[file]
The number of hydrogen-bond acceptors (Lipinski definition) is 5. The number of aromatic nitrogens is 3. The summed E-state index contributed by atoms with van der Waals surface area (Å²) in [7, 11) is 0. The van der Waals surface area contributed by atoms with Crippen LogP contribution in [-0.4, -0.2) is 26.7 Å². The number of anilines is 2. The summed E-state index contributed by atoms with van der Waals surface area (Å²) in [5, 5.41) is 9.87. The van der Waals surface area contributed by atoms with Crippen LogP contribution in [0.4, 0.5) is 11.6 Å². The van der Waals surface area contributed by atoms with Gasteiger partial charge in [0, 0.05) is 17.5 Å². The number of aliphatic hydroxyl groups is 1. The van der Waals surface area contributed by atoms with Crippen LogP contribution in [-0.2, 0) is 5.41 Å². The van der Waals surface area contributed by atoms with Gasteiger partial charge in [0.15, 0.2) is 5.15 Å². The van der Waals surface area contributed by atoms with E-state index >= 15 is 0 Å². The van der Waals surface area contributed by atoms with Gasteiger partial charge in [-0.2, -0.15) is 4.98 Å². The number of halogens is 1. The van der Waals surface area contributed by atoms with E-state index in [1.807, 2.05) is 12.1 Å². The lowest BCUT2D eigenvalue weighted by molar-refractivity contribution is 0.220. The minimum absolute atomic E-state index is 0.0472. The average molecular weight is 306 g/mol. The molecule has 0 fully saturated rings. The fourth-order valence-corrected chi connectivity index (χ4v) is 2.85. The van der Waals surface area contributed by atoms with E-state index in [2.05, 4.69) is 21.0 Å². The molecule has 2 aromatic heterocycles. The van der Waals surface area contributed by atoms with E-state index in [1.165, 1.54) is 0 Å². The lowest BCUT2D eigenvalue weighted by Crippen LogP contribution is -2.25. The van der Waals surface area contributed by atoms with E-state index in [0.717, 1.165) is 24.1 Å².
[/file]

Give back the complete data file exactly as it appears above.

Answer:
The number of hydrogen-bond acceptors (Lipinski definition) is 5. The number of aromatic nitrogens is 3. The summed E-state index contributed by atoms with van der Waals surface area (Å²) in [7, 11) is 0. The van der Waals surface area contributed by atoms with Crippen LogP contribution in [-0.4, -0.2) is 26.7 Å². The number of anilines is 2. The summed E-state index contributed by atoms with van der Waals surface area (Å²) in [5, 5.41) is 9.87. The van der Waals surface area contributed by atoms with Crippen LogP contribution in [0.4, 0.5) is 11.6 Å². The van der Waals surface area contributed by atoms with Gasteiger partial charge in [0, 0.05) is 17.5 Å². The number of aliphatic hydroxyl groups is 1. The van der Waals surface area contributed by atoms with Crippen LogP contribution in [-0.2, 0) is 5.41 Å². The van der Waals surface area contributed by atoms with Gasteiger partial charge in [0.15, 0.2) is 5.15 Å². The van der Waals surface area contributed by atoms with E-state index >= 15 is 0 Å². The van der Waals surface area contributed by atoms with Gasteiger partial charge in [-0.2, -0.15) is 4.98 Å². The number of halogens is 1. The van der Waals surface area contributed by atoms with E-state index in [1.807, 2.05) is 12.1 Å². The lowest BCUT2D eigenvalue weighted by molar-refractivity contribution is 0.220. The minimum absolute atomic E-state index is 0.0472. The average molecular weight is 306 g/mol. The molecule has 0 fully saturated rings. The fourth-order valence-corrected chi connectivity index (χ4v) is 2.85. The van der Waals surface area contributed by atoms with E-state index in [2.05, 4.69) is 21.0 Å². The molecule has 2 aromatic heterocycles. The van der Waals surface area contributed by atoms with E-state index in [1.165, 1.54) is 0 Å². The lowest BCUT2D eigenvalue weighted by Crippen LogP contribution is -2.25. The van der Waals surface area contributed by atoms with E-state index in [0.717, 1.165) is 24.1 Å².